The stochastic oscillator will be used to generate signals but also to manage where we put stop loss.
Change the settings on the Stoch to 14,3,3.
The layout should be like this:
Futures Trading Strategy Rules
This is essentially a trend buyback futures trading strategy.
Since we follow the main trend, the 200 EMA will divide downtrends and uptrends.
- When the price is above the 200 EMA open only long trades and vice versa.
- Also, follow the Supertrend signal direction in the same way.
Buy when Supertrend has switched green and only short when it switches red.
- Finally, the Stochastic oscillator generates a short signal when the line cross down and the opposite for long.
Now here are examples of how this futures trading strategy generates signals on the EuroFX futures market:
Note that there is one trade that failed, can you spot it?
In the next section, I will explain where to put stop loss.
Trade 1% per trade of your balance relative to your stop loss.
Now, to find an adequate long trade stop loss level, find the lowest level of the stochastic before the crossover.
Then, use the lowest low of the candle that aligns with that stochastic low.
This is your stop loss level.
Here is how it looks in practice:
If the previous candle low (wick) is too high to have a reasonable stop loss, use the lowest low before the crossover:
Use the candle marked with a check symbol.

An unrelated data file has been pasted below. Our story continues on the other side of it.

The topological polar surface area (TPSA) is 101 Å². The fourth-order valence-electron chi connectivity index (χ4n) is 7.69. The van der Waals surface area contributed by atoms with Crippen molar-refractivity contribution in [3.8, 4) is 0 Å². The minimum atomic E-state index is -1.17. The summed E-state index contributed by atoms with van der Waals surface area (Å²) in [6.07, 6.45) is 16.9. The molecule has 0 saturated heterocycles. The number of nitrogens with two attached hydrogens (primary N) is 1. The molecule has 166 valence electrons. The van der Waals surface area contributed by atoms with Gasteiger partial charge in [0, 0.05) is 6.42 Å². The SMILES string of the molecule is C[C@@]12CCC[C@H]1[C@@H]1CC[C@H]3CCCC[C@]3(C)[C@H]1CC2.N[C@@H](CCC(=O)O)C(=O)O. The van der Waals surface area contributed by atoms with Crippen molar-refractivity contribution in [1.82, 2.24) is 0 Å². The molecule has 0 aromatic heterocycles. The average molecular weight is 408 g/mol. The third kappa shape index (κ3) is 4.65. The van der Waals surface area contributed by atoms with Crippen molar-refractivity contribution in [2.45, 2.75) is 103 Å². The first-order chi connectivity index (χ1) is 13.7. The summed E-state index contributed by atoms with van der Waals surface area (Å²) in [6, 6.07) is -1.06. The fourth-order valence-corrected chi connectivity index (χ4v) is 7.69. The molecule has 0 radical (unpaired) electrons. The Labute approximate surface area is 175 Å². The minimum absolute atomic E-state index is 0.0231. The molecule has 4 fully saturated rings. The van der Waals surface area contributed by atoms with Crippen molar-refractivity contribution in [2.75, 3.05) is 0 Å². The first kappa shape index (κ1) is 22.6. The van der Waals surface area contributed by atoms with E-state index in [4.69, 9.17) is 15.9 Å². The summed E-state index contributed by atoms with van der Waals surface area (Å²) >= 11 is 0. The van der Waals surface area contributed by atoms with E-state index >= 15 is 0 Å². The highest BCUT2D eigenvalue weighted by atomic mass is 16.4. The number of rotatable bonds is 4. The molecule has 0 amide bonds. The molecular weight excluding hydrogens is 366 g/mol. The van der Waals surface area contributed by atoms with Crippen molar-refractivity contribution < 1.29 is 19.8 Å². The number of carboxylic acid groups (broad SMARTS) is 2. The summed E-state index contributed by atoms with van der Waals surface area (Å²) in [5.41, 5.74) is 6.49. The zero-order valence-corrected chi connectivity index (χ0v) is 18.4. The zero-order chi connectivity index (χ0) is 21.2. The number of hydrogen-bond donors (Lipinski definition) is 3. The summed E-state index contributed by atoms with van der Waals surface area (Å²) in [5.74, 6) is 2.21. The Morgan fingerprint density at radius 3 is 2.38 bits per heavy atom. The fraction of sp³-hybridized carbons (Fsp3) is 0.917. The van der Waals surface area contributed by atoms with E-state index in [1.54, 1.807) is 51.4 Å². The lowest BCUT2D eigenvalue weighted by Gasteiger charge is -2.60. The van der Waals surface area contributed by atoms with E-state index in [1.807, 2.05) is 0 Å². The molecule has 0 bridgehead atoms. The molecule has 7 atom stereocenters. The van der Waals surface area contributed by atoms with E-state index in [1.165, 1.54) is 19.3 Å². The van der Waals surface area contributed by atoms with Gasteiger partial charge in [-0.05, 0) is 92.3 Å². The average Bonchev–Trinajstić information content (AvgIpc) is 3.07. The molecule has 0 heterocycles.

However, even this trade was an unlucky loss, keep repeating this method.
Feel free to refine this futures strategy using different stop-loss levels.
One interesting idea could be to avoid trade signals in the overbought or oversold area of the stochastic.
Futures Trading Strategies #5: Adapted Moving Average Strategy
Certain markets do not respect the Moving Average futures trading strategy you have adjusted on other assets.
Sometimes even your favourite asset starts to misbehave.
While those times will test you and your strategy’s resilience, it can be very easy to adapt when that happens.
I present you with an easy trend-following strategy that works on any market, including futures.
The concept uses engulfing candle patterns and price action patterns to spot continuations after a pullback.
Now, let’s see what indicators you need to mix up.
Moving average is the only indicator you need if you want to spot engulfing pattern yourself.
If not, there is an indicator plugin in the TradingView platform.